Seth Rogen and James Franco's The Interview has made $18m (£11.5m) worldwide since its release on Christmas Eve.
The comedy, which depicts the attempted assassination of North Korean leader Kim Jung-un, has been at the centre of a controversy involving a cyber-attack on studio Sony Pictures, threats of terrorism and the brief cancellation of the film's release.
Of the $18 million made, just over $15m (£9.6m) has come from downloads. The film was made available to download on iTunes, Xbox, YouTube and Google Play on Christmas Eve before its theatrical release on Christmas Day.
The remaining $2.8m came from US box office sales from the 331 independent cinemas which showed the film over its opening long weekend.
Sony decided to cancel the film's release after five of the US's biggest cinema chains elected not to show the film after bomb threats were made against theatres showing it. However this was reversed just prior to Christmas, when Sony announced plans to release it online and in cinemas willing to screen the movie.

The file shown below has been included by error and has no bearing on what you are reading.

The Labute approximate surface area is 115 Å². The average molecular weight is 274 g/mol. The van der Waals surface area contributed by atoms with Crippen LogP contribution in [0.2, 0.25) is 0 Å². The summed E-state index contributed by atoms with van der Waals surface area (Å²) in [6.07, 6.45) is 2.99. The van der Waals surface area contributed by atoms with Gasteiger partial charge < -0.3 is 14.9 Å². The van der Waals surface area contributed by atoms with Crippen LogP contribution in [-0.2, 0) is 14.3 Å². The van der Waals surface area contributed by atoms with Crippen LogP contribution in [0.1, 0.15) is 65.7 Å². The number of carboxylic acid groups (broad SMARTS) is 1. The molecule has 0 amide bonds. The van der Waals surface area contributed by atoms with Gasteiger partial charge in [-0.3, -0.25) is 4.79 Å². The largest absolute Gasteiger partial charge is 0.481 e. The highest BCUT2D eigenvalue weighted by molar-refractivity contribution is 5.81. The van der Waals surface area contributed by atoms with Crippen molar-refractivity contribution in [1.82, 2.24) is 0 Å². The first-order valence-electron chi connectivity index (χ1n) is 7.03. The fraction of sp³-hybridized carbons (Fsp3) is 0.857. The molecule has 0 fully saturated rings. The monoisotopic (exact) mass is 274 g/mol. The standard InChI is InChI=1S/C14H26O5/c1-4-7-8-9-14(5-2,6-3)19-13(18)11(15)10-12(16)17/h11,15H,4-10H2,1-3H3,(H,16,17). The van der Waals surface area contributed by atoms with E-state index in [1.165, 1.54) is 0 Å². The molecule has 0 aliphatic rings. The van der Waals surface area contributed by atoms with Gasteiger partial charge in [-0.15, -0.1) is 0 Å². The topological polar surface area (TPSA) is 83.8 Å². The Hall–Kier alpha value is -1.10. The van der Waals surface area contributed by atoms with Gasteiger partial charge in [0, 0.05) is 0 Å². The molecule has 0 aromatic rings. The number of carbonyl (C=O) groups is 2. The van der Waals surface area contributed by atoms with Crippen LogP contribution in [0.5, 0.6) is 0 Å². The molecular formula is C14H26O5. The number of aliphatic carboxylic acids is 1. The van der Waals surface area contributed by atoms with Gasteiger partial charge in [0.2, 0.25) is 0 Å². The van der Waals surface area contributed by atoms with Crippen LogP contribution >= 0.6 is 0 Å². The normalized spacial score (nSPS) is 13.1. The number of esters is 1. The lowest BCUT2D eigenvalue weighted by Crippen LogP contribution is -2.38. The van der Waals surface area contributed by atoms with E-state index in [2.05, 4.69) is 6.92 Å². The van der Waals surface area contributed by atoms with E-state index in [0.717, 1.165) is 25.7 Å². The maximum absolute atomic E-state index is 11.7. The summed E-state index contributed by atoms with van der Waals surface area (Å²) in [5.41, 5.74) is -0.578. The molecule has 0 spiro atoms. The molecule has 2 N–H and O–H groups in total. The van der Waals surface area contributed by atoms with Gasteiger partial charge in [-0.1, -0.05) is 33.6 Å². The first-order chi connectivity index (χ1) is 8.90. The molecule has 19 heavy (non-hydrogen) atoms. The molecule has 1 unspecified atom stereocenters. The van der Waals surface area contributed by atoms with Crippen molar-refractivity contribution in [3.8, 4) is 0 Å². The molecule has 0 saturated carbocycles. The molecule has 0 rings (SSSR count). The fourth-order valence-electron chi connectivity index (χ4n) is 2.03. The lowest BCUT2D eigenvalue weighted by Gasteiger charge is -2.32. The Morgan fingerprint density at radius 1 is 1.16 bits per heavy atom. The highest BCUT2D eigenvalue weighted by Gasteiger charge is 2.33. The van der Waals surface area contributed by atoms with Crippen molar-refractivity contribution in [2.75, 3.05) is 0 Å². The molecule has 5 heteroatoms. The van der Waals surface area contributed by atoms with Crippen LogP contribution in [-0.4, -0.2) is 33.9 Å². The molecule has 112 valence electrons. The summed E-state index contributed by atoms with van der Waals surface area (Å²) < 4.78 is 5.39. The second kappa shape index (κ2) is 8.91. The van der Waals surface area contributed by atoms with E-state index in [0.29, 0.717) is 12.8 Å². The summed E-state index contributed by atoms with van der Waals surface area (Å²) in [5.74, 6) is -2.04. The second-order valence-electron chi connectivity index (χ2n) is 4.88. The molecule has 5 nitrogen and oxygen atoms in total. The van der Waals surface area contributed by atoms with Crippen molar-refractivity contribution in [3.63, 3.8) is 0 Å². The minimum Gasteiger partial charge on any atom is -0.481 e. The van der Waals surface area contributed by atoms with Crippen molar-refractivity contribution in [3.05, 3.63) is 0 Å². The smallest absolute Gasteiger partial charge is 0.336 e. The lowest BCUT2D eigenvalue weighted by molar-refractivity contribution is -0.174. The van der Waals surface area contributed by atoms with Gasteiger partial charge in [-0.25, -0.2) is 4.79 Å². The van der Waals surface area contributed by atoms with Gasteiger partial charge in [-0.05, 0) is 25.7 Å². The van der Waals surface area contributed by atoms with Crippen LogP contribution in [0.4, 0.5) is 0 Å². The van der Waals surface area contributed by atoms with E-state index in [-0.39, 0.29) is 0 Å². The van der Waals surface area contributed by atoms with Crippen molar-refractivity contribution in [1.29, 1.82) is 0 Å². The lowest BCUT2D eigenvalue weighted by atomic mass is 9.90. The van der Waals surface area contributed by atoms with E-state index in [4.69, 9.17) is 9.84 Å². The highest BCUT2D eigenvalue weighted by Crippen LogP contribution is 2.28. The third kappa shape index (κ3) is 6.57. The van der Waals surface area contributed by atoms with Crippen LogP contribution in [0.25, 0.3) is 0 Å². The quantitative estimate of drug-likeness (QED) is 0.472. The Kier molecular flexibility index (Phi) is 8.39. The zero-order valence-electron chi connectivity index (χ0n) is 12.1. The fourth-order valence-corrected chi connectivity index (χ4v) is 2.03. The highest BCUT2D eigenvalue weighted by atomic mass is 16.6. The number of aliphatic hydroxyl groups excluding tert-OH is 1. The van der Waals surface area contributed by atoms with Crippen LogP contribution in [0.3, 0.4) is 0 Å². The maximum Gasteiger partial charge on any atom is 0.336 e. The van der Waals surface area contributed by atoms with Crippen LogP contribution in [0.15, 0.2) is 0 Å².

The original cyber-attack targeting Sony saw a number of private emails leaked, giving the world some insight into the inner-workings of the studio. Those leaks have since stopped following Sony's original cancellation and the intervention of the US government.
President Barack Obama criticised Sony for cancelling the film as the FBI announced that North Korea were involved with the cyber-terrorism attack.
It's not yet clear how Sony plan to release the film internationally in theatres or whether a major US chain will pick the comedy up following its online success.